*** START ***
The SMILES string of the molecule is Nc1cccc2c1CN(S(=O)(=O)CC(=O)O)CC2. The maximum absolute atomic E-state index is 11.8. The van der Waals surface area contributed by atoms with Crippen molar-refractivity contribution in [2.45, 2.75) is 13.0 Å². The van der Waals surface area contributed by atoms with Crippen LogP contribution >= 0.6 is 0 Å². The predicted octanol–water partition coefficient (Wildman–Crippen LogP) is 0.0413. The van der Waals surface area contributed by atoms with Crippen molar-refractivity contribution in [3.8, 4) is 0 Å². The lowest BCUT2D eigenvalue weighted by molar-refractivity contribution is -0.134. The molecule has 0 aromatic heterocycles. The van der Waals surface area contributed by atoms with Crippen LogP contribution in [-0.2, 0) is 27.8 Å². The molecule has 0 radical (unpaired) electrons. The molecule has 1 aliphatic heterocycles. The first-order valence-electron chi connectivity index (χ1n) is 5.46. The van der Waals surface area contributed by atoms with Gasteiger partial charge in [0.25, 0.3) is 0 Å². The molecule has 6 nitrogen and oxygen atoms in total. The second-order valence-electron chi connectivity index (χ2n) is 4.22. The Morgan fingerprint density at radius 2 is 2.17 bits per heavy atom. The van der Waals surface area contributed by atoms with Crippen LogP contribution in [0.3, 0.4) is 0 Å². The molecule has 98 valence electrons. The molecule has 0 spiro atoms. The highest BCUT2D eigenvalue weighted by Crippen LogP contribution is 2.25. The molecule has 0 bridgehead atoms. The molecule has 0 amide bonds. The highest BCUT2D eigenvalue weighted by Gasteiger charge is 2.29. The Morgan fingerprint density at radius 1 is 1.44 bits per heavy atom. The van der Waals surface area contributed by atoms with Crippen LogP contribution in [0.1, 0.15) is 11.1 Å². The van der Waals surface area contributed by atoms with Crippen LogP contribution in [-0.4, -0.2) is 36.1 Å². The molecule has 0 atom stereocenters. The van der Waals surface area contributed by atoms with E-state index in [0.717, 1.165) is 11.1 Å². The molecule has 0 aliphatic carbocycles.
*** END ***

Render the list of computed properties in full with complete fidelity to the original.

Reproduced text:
The SMILES string of the molecule is Nc1cccc2c1CN(S(=O)(=O)CC(=O)O)CC2. The maximum absolute atomic E-state index is 11.8. The van der Waals surface area contributed by atoms with Crippen molar-refractivity contribution in [2.45, 2.75) is 13.0 Å². The van der Waals surface area contributed by atoms with Crippen LogP contribution >= 0.6 is 0 Å². The predicted octanol–water partition coefficient (Wildman–Crippen LogP) is 0.0413. The van der Waals surface area contributed by atoms with Crippen molar-refractivity contribution in [3.8, 4) is 0 Å². The lowest BCUT2D eigenvalue weighted by molar-refractivity contribution is -0.134. The molecule has 0 aromatic heterocycles. The van der Waals surface area contributed by atoms with Crippen LogP contribution in [-0.2, 0) is 27.8 Å². The molecule has 0 radical (unpaired) electrons. The molecule has 1 aliphatic heterocycles. The first-order valence-electron chi connectivity index (χ1n) is 5.46. The van der Waals surface area contributed by atoms with Gasteiger partial charge in [0.25, 0.3) is 0 Å². The molecule has 6 nitrogen and oxygen atoms in total. The second-order valence-electron chi connectivity index (χ2n) is 4.22. The Morgan fingerprint density at radius 2 is 2.17 bits per heavy atom. The van der Waals surface area contributed by atoms with Crippen LogP contribution in [0.3, 0.4) is 0 Å². The molecule has 98 valence electrons. The molecule has 0 spiro atoms. The highest BCUT2D eigenvalue weighted by Crippen LogP contribution is 2.25. The molecule has 0 bridgehead atoms. The molecule has 0 amide bonds. The highest BCUT2D eigenvalue weighted by Gasteiger charge is 2.29. The Morgan fingerprint density at radius 1 is 1.44 bits per heavy atom. The van der Waals surface area contributed by atoms with Crippen LogP contribution in [0.1, 0.15) is 11.1 Å². The van der Waals surface area contributed by atoms with Crippen LogP contribution in [-0.4, -0.2) is 36.1 Å². The molecule has 0 atom stereocenters. The van der Waals surface area contributed by atoms with E-state index in [0.717, 1.165) is 11.1 Å². The molecule has 0 aliphatic carbocycles.